Oil production in the U.S. is surging this year, surpassing the production capacity of Saudi Arabia and coming close to that of Russia, CNBC reports. According to a Friday report from the International Energy Agency (IEA), oil production in the U.S. is climbing past 10 million barrels a day, a number not seen since 1970.
Analysts claim the rise in numbers is due to a resurgence in the shale industry, mainly cited by the West Texas Intermediate crude numbers, a top market indicator for both foreign and domestic investors. An executive policy of energy dominance and independence has replaced the fears Americans had during the shortages of the mid-1970s. In just under a decade, the U.S. has cut oil imports by one-fifth and lowered retail prices for domestic gasoline by 37 percent, according to a report from Reuters.
The 14 members of the Organization of the Petroleum Exporting Countries (OPEC) had averaged a compliance rate of 95 percent through 2017, falling from a production rate of 39.6 million to 39.2 million barrels a day, as stated by the IEA. The U.S. shale industry offset the declines by around 60 percent of the production cuts, growing 600,000 barrels a day last year. The IEA added. “Cost cuts, stepped up drilling activity and efficiency measures enforced during the downturn,” mitigated decreases elsewhere in the world and among the member nations of OPEC.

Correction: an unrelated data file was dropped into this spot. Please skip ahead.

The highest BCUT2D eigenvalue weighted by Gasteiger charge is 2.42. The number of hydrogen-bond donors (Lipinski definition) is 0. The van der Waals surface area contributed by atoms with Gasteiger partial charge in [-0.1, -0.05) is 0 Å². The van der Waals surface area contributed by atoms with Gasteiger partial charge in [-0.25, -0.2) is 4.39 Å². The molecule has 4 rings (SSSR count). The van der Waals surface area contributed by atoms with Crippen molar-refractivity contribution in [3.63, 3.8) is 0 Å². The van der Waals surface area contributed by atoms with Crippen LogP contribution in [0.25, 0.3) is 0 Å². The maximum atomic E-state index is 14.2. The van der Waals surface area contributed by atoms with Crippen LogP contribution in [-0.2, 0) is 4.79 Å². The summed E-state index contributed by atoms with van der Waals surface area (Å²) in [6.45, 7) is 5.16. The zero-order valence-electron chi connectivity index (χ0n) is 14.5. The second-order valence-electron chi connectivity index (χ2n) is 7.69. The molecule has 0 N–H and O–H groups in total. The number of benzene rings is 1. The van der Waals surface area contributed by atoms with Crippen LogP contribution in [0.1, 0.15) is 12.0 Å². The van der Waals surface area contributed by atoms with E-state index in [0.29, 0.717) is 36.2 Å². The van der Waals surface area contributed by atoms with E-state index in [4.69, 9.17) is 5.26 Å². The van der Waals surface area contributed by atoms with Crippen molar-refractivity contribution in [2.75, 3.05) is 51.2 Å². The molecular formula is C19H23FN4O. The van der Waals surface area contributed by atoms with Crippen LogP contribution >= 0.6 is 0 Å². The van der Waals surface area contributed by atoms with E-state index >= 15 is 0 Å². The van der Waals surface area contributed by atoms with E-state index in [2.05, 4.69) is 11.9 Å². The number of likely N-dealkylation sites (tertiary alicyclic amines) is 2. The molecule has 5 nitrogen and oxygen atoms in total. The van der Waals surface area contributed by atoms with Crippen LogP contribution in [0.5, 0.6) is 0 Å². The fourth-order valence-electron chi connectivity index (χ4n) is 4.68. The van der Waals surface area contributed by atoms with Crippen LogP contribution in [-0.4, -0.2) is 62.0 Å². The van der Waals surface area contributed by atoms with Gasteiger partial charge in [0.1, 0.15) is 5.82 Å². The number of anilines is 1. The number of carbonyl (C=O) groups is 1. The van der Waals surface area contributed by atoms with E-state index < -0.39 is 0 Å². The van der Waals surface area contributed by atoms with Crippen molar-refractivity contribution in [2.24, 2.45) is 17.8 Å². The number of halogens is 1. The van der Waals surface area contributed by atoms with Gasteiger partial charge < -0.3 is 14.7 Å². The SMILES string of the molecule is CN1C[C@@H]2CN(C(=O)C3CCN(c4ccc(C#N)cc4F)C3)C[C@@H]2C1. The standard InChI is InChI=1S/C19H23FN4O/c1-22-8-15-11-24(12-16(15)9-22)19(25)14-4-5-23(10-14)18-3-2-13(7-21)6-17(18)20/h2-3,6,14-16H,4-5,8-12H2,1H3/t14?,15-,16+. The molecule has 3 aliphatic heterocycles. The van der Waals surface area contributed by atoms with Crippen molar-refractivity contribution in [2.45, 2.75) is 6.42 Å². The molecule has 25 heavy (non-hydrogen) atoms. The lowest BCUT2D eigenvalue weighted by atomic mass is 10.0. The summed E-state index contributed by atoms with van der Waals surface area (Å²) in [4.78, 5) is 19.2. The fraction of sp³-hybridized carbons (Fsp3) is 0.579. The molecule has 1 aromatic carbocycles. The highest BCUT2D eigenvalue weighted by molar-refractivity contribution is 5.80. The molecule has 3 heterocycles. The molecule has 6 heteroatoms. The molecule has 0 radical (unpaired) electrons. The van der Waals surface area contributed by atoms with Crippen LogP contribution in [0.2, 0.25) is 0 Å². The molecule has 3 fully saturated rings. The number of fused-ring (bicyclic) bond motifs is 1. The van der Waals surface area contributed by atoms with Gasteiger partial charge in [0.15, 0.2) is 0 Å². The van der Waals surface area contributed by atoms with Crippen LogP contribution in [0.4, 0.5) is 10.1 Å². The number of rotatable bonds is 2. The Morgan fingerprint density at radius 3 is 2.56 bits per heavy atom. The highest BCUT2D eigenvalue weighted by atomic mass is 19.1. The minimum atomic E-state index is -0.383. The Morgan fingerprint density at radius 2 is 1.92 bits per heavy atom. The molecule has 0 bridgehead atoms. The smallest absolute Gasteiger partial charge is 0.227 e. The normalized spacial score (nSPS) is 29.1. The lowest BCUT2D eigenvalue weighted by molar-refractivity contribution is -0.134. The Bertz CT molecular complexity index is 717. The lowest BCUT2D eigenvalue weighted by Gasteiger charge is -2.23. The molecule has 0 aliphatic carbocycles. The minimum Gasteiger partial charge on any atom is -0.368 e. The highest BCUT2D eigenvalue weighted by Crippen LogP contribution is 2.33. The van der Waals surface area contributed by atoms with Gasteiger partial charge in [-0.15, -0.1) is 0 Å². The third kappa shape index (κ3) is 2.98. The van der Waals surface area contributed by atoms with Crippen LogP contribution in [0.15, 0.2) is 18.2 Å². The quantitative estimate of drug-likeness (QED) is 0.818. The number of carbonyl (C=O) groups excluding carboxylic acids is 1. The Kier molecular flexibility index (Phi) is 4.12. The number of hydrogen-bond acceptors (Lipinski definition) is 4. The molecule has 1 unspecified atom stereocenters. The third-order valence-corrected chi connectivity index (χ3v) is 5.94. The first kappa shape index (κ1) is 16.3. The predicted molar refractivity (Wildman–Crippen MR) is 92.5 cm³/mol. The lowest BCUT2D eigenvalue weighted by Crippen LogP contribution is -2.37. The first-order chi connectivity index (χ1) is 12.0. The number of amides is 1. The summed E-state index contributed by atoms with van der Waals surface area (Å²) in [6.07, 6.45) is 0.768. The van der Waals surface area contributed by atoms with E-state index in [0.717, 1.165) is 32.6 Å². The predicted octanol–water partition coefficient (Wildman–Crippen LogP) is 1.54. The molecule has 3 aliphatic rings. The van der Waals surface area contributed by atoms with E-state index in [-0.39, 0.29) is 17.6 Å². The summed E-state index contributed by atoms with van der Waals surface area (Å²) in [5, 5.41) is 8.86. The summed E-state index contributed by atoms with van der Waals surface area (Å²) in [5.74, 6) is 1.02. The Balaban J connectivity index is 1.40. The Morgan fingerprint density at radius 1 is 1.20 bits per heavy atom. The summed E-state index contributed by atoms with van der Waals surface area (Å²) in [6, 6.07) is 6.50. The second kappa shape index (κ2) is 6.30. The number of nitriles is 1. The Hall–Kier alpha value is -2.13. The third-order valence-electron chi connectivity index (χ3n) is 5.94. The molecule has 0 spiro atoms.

Hydraulic fracking in the nation’s shale oil reserves have caused a 10 percent increase in oil production since September. By late 2019, the U.S. will most likely see production ride above 11 million barrels a day, further increasing the world’s non-OPEC supply. With the current numbers, Russia produced nearly 10.9 million barrels a day in 2017. With the sharp increases in domestic production, the U.S. may see itself as the world’s top oil producer going into 2020.
The IEA also noted a continuous fall in global oil inventories, stating, “The oil market is clearly tightening.” In November, it was reported that OPEC production fell for a fourth straight month. A decrease in production from Venezuela and turmoil in the Middle East OPEC countries has allowed the U.S. to become a major energy benefactor for oil-consuming nations.
President Trump has charged that the U.S. should rely on energy independence for the future. America currently exports 1.7 million barrels a day to other countries. In addition with booming production numbers in West Texas and North Dakota, U.S. pipeline construction has spiked.